Despite all former appearances to the contrary, the upcoming seminar organized by Franco Baldasso and Sara Marzioli seems more pertinent than ever. Join us at the Modernist Studies Association Annual Conference in Pasadena: Saturday, November 19, 1:30-3:30 pm, La Canada Room, Westin Pasadena. In 2010 the Guggenheim Museum in New York inaugurated Chaos and Classicism: Art in France, Italy, and Germany, 1918–1936, a groundbreaking exhibition showcasing the disquieting yet profound continuity between aesthetics and politics, which characterized the early 20th Century. This controversial nexus spans the entire range of modernist art and literature in the 1920s and 1930s, from film to architecture to poetry. Ideologies of (national) regeneration that supported fascist “revolutions” took inspiration from anti-capitalist theories of space and time and a modernist reappraisal of national tradition through the lens of “primitivism,” or the secular religion of the state. The massive employment of avant-garde techniques in fascist propaganda and cultural industries, both in the metropole and abroad, aimed at the creation of new imperial and biopolitical geographies. The seminar delves into the epistemological scenario opened by recent scholarship such as Griffin (2007), Ravetto (2007), Antliff (2007), Gentile (2009), Finchelstein (2010), Ben Ghiat (2015), to investigate the fraught relationship between ideology, visual art, literature, history, and society. It seeks to investigate the import of the modernist perspective to the study of fascist political and cultural experiments of creating “the new man” (and “a new age”).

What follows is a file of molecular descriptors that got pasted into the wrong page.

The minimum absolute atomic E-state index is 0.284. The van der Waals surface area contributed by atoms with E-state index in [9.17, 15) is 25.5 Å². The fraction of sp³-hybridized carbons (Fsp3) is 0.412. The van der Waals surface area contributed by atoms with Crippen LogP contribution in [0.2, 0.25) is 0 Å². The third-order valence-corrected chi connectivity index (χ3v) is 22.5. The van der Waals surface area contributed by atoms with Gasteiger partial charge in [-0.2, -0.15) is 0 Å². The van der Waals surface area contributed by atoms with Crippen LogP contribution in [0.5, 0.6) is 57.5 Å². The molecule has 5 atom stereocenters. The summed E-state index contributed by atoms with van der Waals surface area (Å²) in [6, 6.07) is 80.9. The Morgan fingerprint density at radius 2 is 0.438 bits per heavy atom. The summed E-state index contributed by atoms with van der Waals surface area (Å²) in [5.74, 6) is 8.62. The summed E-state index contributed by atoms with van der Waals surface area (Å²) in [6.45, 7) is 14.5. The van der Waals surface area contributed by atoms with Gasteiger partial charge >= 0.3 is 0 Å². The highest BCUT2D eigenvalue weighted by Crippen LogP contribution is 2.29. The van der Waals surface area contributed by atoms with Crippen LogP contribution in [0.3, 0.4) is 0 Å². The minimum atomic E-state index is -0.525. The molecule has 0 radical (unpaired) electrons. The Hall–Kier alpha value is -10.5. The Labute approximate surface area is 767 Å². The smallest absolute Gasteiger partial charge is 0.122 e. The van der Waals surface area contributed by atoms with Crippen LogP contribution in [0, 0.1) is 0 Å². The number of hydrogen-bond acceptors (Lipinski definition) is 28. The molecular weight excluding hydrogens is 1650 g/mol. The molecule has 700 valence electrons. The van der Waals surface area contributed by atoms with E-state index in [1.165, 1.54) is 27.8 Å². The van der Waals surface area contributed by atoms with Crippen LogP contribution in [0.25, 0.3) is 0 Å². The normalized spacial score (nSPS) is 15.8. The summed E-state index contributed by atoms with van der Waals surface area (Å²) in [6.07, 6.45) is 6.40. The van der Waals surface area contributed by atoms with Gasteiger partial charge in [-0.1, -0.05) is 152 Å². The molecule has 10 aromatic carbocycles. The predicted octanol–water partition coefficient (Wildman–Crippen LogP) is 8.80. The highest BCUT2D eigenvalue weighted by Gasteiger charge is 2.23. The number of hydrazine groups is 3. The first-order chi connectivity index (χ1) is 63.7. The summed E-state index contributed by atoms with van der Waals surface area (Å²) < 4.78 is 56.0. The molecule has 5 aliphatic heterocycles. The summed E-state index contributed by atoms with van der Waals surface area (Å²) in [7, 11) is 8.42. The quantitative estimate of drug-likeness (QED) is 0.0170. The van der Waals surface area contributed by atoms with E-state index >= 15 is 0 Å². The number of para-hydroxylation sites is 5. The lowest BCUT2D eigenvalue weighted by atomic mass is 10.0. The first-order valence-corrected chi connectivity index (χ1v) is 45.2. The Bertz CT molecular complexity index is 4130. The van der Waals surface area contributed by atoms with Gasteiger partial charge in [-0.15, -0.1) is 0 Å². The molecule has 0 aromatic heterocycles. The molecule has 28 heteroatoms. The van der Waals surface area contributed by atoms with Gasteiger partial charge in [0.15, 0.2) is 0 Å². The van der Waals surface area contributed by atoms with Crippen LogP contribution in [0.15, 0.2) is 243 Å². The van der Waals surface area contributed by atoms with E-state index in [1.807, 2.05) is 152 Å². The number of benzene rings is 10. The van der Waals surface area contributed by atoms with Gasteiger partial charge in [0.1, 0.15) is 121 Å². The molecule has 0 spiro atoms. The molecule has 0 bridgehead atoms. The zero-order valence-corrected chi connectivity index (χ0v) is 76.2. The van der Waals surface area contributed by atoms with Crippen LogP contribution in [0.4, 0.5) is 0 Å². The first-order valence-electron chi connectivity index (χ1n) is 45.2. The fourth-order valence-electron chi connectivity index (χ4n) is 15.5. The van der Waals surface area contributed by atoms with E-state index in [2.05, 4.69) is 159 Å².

We will organize the papers around three main trajectories of inquiry: 1) the allure of modernist ideologies of regeneration on artists and intellectuals between the two World Wars; 2) their active role in fascism’s cultural industry; 3) the memorialization or silencing of the conundrum of aesthetics, technology, and violence after the defeat of (European) fascism, and its afterlife in the global arena.

Our guest speakers are Prof. Jennifer Scappettone (University of Chicago) and Prof. Laura  Wittman (Stanford).